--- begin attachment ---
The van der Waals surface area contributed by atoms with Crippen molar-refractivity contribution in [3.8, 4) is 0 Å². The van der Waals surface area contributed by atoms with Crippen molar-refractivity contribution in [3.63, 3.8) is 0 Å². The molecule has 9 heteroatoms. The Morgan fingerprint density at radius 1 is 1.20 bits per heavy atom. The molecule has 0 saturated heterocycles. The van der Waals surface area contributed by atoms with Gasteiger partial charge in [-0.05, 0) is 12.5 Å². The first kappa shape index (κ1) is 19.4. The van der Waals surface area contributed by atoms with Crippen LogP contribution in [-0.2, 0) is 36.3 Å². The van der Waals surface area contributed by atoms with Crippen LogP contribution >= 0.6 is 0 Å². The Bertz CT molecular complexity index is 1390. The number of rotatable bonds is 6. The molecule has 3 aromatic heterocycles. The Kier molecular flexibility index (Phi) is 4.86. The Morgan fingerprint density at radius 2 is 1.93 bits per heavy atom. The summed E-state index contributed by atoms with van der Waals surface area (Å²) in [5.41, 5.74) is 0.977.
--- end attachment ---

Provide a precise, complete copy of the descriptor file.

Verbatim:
The van der Waals surface area contributed by atoms with Crippen molar-refractivity contribution in [3.8, 4) is 0 Å². The van der Waals surface area contributed by atoms with Crippen molar-refractivity contribution in [3.63, 3.8) is 0 Å². The molecule has 9 heteroatoms. The Morgan fingerprint density at radius 1 is 1.20 bits per heavy atom. The molecule has 0 saturated heterocycles. The van der Waals surface area contributed by atoms with Gasteiger partial charge in [-0.05, 0) is 12.5 Å². The first kappa shape index (κ1) is 19.4. The van der Waals surface area contributed by atoms with Crippen LogP contribution in [-0.2, 0) is 36.3 Å². The van der Waals surface area contributed by atoms with Crippen LogP contribution >= 0.6 is 0 Å². The Bertz CT molecular complexity index is 1390. The number of rotatable bonds is 6. The molecule has 3 aromatic heterocycles. The Kier molecular flexibility index (Phi) is 4.86. The Morgan fingerprint density at radius 2 is 1.93 bits per heavy atom. The summed E-state index contributed by atoms with van der Waals surface area (Å²) in [5.41, 5.74) is 0.977.